The shingle ridge has taken another battering from the storm last week and moved another few metres inland. Looking out to sea, four Common Scoters flew past, followed shortly after by five Eider, but otherwise there was very little out on the sea. We could see the heads of a couple of adult Grey Seals in the water and looking left, we could see a Grey Seal pup on the beach, which flopped down into the breakers. A Turnstone landed on the shingle in front of it.

There was a bite to the cold out on the beach, so we decided to walk back. Four Avocets had dropped in on Arnold’s Marsh while we were looking at the sea and when we stopped to look at them we finally found a pair of Pintail too, over in the far corner. It was still sleeting, although light now, so we made our way back quickly to the warmth of the minibus.

By the time we got to Wells, we could see blue skies again to the north-east and after a quick break to use the facilities, the sun was out again. We walked up past the lifeboat station to scan the harbour. Groups of Brent Geese were feeding on the near edge of the channel and a Grey Plover and a Curlew were in amongst them.

Bar-tailed Godwit – in the harbour

There were lots more waders on the mud beyond – lots of Oystercatchers, Bar-tailed Godwits, small flocks of Knot, Sanderling running up and down, Ringed Plovers, Turnstones, Dunlin and Redshank. A couple of Common Gulls were picking around on the stones on the low ridge opposite and a Herring Gull was trying to smash its way into a mussel by repeatedly flying up with it in its bill and dropping it on the stones.

A Razorbill surfaced in the channel in front of us a couple of times and was then carried by the outgoing tide further out to the outer channel. We could see a couple on Red-breasted Mergansers a bit further up so we walked round to the site of the old lifeboat station. We had great views of them here now, diving in the shallow water. Several flew off downstream but then came back – after a while we had seven Red-breasted Mergansers together. The males started displaying to the females, pointing their heads skywards and then throwing their rear ends up out of the water. Great to watch.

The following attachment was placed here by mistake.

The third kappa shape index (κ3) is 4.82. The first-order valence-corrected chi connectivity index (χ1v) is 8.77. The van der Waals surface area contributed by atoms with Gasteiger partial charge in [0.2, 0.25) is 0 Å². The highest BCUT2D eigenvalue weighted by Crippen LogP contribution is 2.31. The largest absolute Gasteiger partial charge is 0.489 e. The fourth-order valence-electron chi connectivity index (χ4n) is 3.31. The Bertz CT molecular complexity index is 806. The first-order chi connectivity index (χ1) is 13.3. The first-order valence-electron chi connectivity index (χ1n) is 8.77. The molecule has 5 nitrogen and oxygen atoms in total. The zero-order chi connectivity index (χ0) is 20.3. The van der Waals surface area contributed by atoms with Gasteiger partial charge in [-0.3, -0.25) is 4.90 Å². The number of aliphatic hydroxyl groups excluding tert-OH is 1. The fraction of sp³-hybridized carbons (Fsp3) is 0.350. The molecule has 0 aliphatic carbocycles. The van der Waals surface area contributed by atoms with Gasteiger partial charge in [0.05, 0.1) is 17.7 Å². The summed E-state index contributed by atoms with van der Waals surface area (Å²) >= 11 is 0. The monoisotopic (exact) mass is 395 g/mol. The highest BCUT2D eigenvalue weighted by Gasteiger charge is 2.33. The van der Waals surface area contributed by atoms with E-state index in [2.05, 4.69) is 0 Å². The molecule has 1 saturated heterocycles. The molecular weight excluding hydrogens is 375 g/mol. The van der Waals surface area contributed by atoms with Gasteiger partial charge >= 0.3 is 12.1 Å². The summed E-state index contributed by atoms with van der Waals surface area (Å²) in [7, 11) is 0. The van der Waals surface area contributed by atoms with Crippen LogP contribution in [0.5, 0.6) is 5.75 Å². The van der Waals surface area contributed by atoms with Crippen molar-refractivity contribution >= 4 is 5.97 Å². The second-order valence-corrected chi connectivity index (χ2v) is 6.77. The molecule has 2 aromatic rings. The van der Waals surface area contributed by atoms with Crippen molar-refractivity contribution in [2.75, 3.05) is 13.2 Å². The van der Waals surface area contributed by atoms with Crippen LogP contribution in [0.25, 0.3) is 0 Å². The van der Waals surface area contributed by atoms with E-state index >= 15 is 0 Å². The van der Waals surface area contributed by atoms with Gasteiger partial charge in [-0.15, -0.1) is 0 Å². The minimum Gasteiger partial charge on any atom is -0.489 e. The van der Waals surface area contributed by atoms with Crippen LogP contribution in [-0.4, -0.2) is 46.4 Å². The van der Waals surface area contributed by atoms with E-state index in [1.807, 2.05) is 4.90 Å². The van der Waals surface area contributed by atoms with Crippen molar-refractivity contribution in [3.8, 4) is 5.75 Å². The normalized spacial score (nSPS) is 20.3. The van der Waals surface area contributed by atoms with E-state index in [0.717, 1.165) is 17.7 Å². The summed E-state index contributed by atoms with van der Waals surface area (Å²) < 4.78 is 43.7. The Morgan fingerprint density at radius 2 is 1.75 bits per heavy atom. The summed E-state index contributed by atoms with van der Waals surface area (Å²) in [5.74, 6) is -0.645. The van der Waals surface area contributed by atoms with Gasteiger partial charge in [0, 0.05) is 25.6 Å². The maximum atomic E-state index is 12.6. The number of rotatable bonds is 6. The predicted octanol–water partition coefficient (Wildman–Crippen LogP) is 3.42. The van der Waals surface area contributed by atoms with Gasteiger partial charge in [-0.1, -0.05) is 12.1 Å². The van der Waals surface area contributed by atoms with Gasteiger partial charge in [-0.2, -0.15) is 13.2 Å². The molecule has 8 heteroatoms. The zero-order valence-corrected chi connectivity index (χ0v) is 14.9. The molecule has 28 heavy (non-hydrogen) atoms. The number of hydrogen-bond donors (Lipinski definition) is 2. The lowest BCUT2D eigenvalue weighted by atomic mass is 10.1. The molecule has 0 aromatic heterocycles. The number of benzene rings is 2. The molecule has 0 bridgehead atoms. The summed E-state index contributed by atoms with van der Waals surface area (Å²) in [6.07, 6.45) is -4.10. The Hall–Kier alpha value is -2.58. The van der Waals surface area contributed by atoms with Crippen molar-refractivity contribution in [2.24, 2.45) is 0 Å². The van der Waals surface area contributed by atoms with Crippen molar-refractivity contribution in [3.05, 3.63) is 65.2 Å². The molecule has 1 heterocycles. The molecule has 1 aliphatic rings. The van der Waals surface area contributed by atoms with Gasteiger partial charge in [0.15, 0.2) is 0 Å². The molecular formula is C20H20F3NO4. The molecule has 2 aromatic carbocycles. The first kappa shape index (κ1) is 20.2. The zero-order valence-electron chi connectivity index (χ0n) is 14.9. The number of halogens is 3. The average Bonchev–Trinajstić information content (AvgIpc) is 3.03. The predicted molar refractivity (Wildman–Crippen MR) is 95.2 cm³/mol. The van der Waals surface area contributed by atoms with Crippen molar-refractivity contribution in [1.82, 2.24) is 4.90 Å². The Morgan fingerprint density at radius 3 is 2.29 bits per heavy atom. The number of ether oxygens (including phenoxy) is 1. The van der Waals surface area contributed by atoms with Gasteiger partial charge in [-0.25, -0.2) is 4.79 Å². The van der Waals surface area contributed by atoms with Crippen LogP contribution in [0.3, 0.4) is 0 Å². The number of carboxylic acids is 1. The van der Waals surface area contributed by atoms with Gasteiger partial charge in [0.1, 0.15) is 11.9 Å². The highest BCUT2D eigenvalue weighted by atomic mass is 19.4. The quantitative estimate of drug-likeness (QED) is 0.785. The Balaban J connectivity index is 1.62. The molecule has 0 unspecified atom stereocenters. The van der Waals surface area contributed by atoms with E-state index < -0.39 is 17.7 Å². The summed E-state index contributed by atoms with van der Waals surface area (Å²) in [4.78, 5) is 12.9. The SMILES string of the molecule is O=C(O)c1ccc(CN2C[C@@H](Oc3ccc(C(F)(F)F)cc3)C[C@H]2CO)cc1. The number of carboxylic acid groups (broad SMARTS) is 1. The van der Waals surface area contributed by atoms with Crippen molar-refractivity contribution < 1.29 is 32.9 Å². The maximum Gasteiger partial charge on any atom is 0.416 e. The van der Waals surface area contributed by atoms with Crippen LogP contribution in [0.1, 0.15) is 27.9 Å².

Red-breasted Mergansers – displaying

There is usually a Greenshank around in the harbour, but we hadn’t found it yet. After a while, it flew in from further up the channel, past us and landed further down on the small pools which had formed in the sandbar.

It was time for lunch. The picnic tables at the beach cafe were still very wet, so we headed round to Holkham, where the tables in front of the Lookout were a bit drier. As we drove up Lady Anne’s Drive, a couple of Marsh Harriers, a Red Kite, and several Common Buzzards were flying round in the sunshine. There were lots of Wigeon on the grazing marshes either side, but no sign of any Grey Partridge again – they seem to have largely deserted their favoured corner this winter.

Wigeon – in the sunshine

It was definitely a day where the weather couldn’t make up its mind today – blue skies and wall to wall winter sunshine now, we ate outside. A large flock of Pink-footed Geese came up from the grazing marshes behind the Lookout, flushed by one of the stockmen driving out, and they circled round yelping. A Mistle Thrush flew over and landed in the pines.

The Shorelark had been reported in the cordon just before lunch, but we asked some birders just coming back from the beach and they told us that they had only been seen there briefly and had flown off again. We walked out through the pines and as we got to the saltmarsh we scanned any likely areas as we walked east. We hadn’t gone far when we picked up some very distant small birds on the shingle on the east side of the Gap. They were partly hidden behind the bushes but they were the Shorelarks and from up on the edge of the dunes we could see them distantly through the scope.

The channel out in front of the Gap still looked to have quite a bit of water in it and we didn’t want to get feet wet, so we decided to go the long way round. We walked down to the start of the cordon and cut across towards the beach, before walking back on ourselves in the lee of the dunes. We could see more dark clouds now out over the sea, so we quickened our pace. The Shorelarks were still feeding on the beach and we got the scope on them. We had some lovely views in the low afternoon sun, their yellow faces catching the light.

Shorelarks – in the sun, before the sleet arrived

The dark clouds eventually caught up with us and it started to sleet again. We were in the lee of the dunes and could see some brighter sky beyond so we hoped initially that it might be another brief shower. However, a quick look from the top of the dunes and it was clear the bright sky was not enough to make a sailor a pair of trousers and was rapidly being covered away to the north of us. There was some very ominous thick cloud approaching. We decided we had to make a run for it, and head straight back. We found a shallow place to cross the channel and at least we had the wind largely at our backs as we crossed the saltmarsh.

We tried to have a quick scan of the grazing marshes from the warmth of the minibus, but it was hard to see much in the driving sleet now. It was brightening up away to the east, but the light was starting to go now, so we decided to head back and dry out.